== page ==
With the global demand for food on the rise, research highlighting sustainable methods of harvesting food is becoming increasingly important. Recognizing the ocean as one of our most important food sources, MSC faculty member Jon Grabowski recently published a paper in Reviews in Fisheries Science and Aquaculture, assessing the impact of bottom-tending fishing gear on various fish habitat types.

In the paper, Grabowski and colleagues develop a rigorous framework for assessing the impact of the most commonly used fishing gear on fish habitats in New England. The authors use parameters such as susceptibility to damage, and time required for recovery from damage, of both the geological and biological features of each habitat.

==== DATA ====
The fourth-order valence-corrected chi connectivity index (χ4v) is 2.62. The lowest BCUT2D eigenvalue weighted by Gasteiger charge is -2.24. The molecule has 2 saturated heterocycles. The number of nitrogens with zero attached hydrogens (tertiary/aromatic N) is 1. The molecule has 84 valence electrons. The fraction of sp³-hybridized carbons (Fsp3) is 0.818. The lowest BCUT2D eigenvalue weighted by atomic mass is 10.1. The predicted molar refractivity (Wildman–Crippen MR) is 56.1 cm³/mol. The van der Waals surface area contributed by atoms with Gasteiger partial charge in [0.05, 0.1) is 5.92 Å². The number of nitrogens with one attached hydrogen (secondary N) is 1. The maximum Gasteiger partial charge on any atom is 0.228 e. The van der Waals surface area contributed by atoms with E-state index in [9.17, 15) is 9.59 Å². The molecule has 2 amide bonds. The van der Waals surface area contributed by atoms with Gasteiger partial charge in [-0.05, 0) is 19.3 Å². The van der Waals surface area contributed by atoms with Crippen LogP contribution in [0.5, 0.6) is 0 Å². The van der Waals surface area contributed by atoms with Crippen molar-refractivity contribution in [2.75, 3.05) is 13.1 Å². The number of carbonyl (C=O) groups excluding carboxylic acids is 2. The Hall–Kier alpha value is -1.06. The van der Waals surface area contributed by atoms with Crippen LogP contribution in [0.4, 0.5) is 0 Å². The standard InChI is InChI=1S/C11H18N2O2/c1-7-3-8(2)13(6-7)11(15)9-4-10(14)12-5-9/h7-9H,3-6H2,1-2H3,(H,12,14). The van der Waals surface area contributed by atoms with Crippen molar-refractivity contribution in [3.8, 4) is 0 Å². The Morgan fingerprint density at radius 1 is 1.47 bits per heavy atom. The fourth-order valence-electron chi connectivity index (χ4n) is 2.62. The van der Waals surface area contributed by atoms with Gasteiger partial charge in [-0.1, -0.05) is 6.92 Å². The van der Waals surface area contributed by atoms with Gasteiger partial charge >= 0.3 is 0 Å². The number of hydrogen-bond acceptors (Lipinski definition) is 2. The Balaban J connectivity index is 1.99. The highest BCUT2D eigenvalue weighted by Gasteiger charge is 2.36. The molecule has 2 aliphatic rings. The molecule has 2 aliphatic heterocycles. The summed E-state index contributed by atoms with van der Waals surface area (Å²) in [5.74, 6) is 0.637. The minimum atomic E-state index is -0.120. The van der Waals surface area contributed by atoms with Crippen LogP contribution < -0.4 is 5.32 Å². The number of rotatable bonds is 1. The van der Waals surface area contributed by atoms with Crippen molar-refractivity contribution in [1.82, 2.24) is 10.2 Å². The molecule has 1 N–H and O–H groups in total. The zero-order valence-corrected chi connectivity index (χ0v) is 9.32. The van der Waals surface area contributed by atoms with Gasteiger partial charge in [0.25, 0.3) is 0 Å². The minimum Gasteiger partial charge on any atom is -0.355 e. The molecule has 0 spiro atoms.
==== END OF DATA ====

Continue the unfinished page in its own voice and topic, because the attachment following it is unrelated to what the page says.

Results indicate that impacts vary based on gear type as well as habitat. Mobile gear such as dredges caused the most damage, while fixed gear such as traps proved less harmful for essential fish habitats. Hard substrates such as boulder and cobble were more susceptible to damage and had longer recovery times from damage when compared with softer substrates such as mud and sand.

This research highlights the need to consider specific habitat characteristics in order to implement useful management strategies. The framework developed provides fisheries managers with a tool to assess habitat vulnerability, aiding in efforts to preserve essential fish habitats and improve the sustainability of fish harvesting in New England. The framework is being used by the New England Fishery Management Council as part of the Omnibus Essential Fish Habitat Amendment 2 to assess habitat impacts and redesign the closed areas in the Northwest Atlantic to maximize protection of essential fish habitat in this region to the extent practicable.